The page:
Monday, April 30, 2012

The Lie of Omission

I hate lying. Well, more specifically, I hate being lied to. I hate it when lies affect my life. I hesitate to choose one particular form of lying over another as my most abhorred, but if I were forced to pick I would probably say The Lie of Omission.

One of the biggest fights KC and I got into before we broke up was an epic battle over him wanting to hang out with his ex girlfriend. I actually wrote a sulky, emo post about it at the time. Ugh. Makes me queasy just rereading it. I remember how hurt and upset I was, and also how confused and embarrassed I felt because I just couldn't figure out WHY I had such a huge problem with it. KC was discussing it with me before he hung out with her, so what the hell was my deal? Like most of my emotional issues, I assumed it had something to do with my Crazy Ex. After you're with someone like that train wreck into crazytown, I think it can be particularly difficult to distinguish what are actual Valid Concerns and what is related to having PTSD from dating an emotionally abusive sociopath.

I was uncomfortable with the idea of KC spending time with his ex girlfriend. I tried to talk to him about it, and he got angry and accused me of not trusting him. Then he revealed that while she was in town, his ex girlfriend and had an "extra ticket" to a show on Saturday night and wanted him to go with her. And, by the way, he had been talking to her on the phone regularly and hadn't told me because he knew it was upset me.

And then I was like woah woah pump yo brakes, dude. Because THAT RIGHT THERE is exactly why I HATE HATE HATE The Lie of Omission. He didn't bring up the fact that he was doing something that would upset me because... he knew it would upset me. Here I was, puttering along, thinking we had an open, honest relationship, and KC was actively keeping something from me-- something that he thought would upset me. Whether or not the thing being kept from me WOULD HAVE upset me becomes irrelevant at this point, because I will always always ALWAYS be seventy six GABILLION more times upset when I discover that I was lied to about something and then found out the truth later.

KC's response? "Well, you never asked."

Which brings me to my point, four hundred words in: The Lie of Omission is a sneaky, manipulative lie.

The Lie of Omission turns the tables and makes you feel like it was somehow YOUR fault for not asking the SPECIFIC QUESTION that would bring it to light. The burden of truth is shifted to the LIEE instead of the LIAR. Apparently it was MY responsibility to ASK KC, "Hey, any chance you've been chatting with your ex girlfriend recently?" I CALL SHENANIGANS.

I'm going to be thirty this year, and it has taken me THIS LONG to pinpoint exactly what bothers me about The Lie of Omission. And yet I have been omission lied to for so many BIG DEALS, that now I have a categorically insane list of questions I feel like I have to ask any guy I date:
Are you married?
Have you ever been married?
Do you have a girlfriend?
Do you have a job?
Are you homeless?
Do you have any kids?
Is there a lady out there currently pregnant with your child?

Most guys look at me pretty strangely when I come out straight out gate with that litany of queries. But trust me, it wouldn't be on my list IF IT HAD NOT HAPPENED.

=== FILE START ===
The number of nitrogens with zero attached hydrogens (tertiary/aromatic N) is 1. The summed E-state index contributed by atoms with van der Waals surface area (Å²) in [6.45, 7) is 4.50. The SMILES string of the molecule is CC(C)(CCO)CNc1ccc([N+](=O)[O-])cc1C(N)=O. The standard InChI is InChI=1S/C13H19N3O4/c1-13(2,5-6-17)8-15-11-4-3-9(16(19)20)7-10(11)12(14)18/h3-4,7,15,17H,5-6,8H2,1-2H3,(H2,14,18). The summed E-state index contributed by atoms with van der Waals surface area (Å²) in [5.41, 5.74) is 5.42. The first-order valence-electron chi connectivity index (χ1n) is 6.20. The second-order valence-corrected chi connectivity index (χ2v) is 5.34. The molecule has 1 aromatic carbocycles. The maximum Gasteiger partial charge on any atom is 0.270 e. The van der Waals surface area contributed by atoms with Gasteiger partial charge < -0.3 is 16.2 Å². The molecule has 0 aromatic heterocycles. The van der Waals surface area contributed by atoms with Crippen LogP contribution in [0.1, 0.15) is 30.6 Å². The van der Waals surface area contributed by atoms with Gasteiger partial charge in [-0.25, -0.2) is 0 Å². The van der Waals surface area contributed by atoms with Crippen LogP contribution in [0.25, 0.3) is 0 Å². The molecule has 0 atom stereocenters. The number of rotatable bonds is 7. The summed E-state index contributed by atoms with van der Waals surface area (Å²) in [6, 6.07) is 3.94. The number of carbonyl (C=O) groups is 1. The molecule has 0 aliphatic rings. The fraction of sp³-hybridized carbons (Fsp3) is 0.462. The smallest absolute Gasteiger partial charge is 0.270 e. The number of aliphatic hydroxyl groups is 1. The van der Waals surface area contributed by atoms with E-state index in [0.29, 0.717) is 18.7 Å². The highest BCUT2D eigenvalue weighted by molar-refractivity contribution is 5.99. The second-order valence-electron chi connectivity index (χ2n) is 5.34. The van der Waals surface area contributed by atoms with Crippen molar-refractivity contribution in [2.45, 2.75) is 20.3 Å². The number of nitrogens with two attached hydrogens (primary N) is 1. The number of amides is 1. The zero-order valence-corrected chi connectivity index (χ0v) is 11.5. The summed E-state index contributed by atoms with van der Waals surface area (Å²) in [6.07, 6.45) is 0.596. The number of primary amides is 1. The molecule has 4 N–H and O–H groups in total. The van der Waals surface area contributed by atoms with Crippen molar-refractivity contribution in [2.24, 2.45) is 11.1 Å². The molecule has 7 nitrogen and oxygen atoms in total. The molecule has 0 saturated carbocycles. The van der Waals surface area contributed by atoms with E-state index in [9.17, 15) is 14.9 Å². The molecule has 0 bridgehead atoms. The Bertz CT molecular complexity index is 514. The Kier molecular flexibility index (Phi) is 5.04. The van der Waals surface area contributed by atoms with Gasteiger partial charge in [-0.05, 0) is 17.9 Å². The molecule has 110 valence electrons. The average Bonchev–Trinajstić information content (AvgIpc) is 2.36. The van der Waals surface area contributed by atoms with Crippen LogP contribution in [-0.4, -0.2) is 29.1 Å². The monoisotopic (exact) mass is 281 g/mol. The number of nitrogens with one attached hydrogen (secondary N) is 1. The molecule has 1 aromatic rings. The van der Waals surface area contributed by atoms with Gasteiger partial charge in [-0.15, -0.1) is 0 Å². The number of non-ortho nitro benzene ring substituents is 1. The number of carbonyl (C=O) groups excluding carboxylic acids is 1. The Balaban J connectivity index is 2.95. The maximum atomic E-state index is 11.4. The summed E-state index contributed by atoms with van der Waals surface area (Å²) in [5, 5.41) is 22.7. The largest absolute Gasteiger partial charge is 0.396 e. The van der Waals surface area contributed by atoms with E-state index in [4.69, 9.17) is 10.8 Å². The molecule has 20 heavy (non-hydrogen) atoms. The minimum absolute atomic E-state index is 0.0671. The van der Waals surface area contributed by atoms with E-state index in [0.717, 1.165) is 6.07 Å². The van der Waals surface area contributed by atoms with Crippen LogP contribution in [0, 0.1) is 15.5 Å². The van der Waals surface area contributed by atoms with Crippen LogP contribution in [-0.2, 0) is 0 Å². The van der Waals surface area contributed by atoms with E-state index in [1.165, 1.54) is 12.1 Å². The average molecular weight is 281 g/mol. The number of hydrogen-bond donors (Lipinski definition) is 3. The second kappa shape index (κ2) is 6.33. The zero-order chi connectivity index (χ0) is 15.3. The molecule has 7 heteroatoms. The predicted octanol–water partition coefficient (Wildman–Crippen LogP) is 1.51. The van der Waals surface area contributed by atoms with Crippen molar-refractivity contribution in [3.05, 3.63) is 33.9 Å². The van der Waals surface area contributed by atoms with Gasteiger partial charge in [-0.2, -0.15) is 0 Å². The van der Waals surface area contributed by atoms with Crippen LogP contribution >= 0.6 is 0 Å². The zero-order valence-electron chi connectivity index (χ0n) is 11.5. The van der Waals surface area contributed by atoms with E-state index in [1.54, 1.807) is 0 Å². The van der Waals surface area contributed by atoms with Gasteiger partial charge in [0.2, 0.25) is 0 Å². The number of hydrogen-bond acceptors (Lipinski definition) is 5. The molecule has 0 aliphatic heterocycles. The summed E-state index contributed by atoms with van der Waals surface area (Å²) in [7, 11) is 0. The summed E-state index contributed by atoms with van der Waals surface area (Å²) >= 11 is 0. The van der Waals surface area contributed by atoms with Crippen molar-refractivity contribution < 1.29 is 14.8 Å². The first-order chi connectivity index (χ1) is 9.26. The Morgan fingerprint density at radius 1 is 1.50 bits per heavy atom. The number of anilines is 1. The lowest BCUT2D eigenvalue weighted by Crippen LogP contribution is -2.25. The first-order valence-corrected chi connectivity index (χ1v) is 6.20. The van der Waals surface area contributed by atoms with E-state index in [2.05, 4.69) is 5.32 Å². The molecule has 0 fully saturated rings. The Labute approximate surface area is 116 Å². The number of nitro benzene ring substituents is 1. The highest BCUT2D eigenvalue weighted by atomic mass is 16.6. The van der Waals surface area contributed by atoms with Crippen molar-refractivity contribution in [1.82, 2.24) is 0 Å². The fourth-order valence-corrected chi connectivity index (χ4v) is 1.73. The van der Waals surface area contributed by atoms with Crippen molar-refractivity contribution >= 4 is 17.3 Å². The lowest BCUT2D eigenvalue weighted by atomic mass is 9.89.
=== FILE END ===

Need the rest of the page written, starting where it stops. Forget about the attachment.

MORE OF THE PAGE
I dated my Crazy Ex for a FULL MONTH before he told me he had a two year old child. I didn't find out that he was married (and cheating on his wife) when we first met until after we broke up (and they were divorced).
I had another dude tell me he didn't have any kids, and two weeks later I found out that he had a pregnant ex girlfriend.
His excuse? "Well, you didn't ask."

And this past weekend, apparently I made another grievous error. I went out to a club with my lovely lady friends, we ended up joining in with some gentlemen there for a dude's bachelor party. There was one guy in particular who spent the entire evening flirting with me, dancing with me, and generally being rather touchy-feely. At the end of the night, he said "Yeah, sorry you got the wrong impression, but I'm engaged." Not sorry IF you got the wrong impression, sorry YOU GOT the wrong impression. Burden of truth: SHIFTED TO ME. Silly little woman, you thought the dude trying to rub his body all over you was available? Tsk tsk.

I told the dude "Hey, if you're engaged, you might not want to grind up on girls at the club. Just an idea [sarcastic jazz hands]. Also, I feel kind of sorry for your fiance." And then I tossed my hair and got the hell out of there before I burst into furious tears. I felt embarrassed and angry and like I had made a huge error in judgment. But then my friends assured me that, no, our flirtation WAS NOT all in my head. I had witnesses to the fact that he had been CLEARLY pursuing me and chatting me up. AND, I remembered later, when the DJ said "All the single people put ya hands up!" HE PUT HIS HANDS UP.

But his douchey "Sorry you got the wrong impression" comment had made me feel like it was somehow MY FAULT that I didn't know he was engaged. Because The Lie of Omission is sneaky and manipulative.

Are you engaged? has now been added to my list of questions. Because I don't care how ridiculous I'm going to appear as long as it means that I have some defense against The Lie of Omission. There won't be another "Well, you didn't ask" situation if I can help it. So help me, I WILL ASK.
Because the best defense against manipulative douchebaggery? Being one step ahead of the douchebags.